Family vacations are packed with fun, but they can also be stressful, even in the best of circumstances.
If your child has special needs, including ADHD (Attention Deficit Hyperactivity Disorder), it can be even more challenging for you and your child.
Luckily, there are things you can do to make your vacation more enjoyable for everyone if you have a child with ADHD.
Follow these simple tips and tricks, and you’ll be making lots of positive vacation memories soon.
- Family Vacations With an ADHD Child
- Tips for Long Flights and Drives with an ADHD Child
- Tips for Visiting Family With an ADHD Child
- Focus on Making Memories
Family Vacations With an ADHD Child
Generally speaking, one of the most crucial things you can do to ensure a successful vacation is to know your child and consider their needs.
Undoubtedly, you already have an arsenal of go-to tools for meltdowns, hard days, and unexpected occurrences. This might range from deep breathing or mindfulness exercises to extra playtime outside. Those things will continue to work away from home, so use them.
Prepare, Prepare, Prepare
A successful vacation with a child with ADHD begins well before you hit the road. The most important thing you can do is prepare as much as possible before you go.
Pick the Right Place
We all know how difficult things can be when your ADHD children are bored or forced to do activities they don’t like for too long. That’s why picking the right destination is one of the most important things.
Most kids with ADHD are highly active, so it would be unwise to plan a vacation with too much downtime. However, be very attentive to what your kids enjoy. If they’re outdoorsy, a National Park with hiking, camping, or even whitewater rafting might be ideal.
If they prefer to get their energy out through creative endeavors, choose somewhere with interactive museums, science centers, and more.
In addition, be considerate of what they don’t like or what upsets them. Some kids with ADHD have sensory issues, so a destination with a lot of noise and loud music might not suit them. As fun as a place like Walt Disney World can be, it can be too much for some people.
Include the Whole Family When Scheduling Things
When your ADHD child is excited about what you’re doing, it almost always goes more smoothly. For that reason, bring them (and the whole family!) into the planning process. Talk about where everyone wants to go, and once you choose a destination, browse entertainment and activity options together.
Once you start to make choices, visit websites, look at pictures, and watch YouTube videos about your destination. As you know, children with ADHD do best when they’re prepared for what’s to come.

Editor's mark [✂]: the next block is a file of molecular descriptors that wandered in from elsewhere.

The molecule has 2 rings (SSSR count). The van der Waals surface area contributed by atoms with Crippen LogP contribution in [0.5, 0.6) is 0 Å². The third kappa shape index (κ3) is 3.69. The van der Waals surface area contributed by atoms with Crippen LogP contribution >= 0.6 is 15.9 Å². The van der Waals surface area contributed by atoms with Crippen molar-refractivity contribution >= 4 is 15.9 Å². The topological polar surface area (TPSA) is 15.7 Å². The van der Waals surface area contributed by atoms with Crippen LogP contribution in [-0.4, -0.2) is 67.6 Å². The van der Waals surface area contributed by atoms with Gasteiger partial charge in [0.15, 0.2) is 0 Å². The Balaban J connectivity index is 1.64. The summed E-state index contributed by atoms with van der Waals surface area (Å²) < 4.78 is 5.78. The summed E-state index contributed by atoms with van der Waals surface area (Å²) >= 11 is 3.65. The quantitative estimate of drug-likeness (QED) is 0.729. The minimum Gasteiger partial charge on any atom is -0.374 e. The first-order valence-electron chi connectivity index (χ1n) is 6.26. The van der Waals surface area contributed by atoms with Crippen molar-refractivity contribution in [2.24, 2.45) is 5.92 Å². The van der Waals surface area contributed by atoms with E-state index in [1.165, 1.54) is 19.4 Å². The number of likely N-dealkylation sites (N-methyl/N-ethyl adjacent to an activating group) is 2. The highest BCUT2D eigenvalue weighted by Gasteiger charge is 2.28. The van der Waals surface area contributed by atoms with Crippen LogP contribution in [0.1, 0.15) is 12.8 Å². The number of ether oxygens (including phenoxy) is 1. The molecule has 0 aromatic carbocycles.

Maintain the Basics of Your Routine
Children with ADHD tend to thrive with routine. Try to maintain the most important aspects of their schedule while traveling, especially bedtime and meals. It helps their little bodies maintain equilibrium. If you have to be out and about during meal times, always be prepared with lots of snacks.
Since you’re already making a detailed itinerary to help smooth out any bumps, build in meals and sleep at your regular times on most days. It’s acceptable to deviate a little bit, especially if you’re doing something extra fun, like staying up late to see fireworks. Just be prepared for a little extra sensitivity the next day.
Set Clear Expectations
As soon as you start planning the vacation, be clear with your child about what they can expect from the experience and what you expect from them. No child is ever perfectly behaved, but you can set reasonable expectations.
Once again, rely on what you know works. If your child responds well to sticker charts, use them on vacation and build in rewards. Anytime you can reward good behavior instead of dealing with acting out is a parenting win.
Tips for Long Flights and Drives with an ADHD Child
The thought of sitting in a car or on an airplane for an extended period with your ADHD child might be enough to make you want to skip the vacation in the first place. While you may not be able to fly to Dubai, you can make a reasonable trip more manageable with these tricks.
Make Security Checks Easy
If you have to fly, you can make getting through security less stressful by–you guessed it–preparing ahead. Give yourself plenty of time by arriving early. Nothing can destroy your child’s calm like panic on your part. Why not check out our guide to how early you should get to the airport?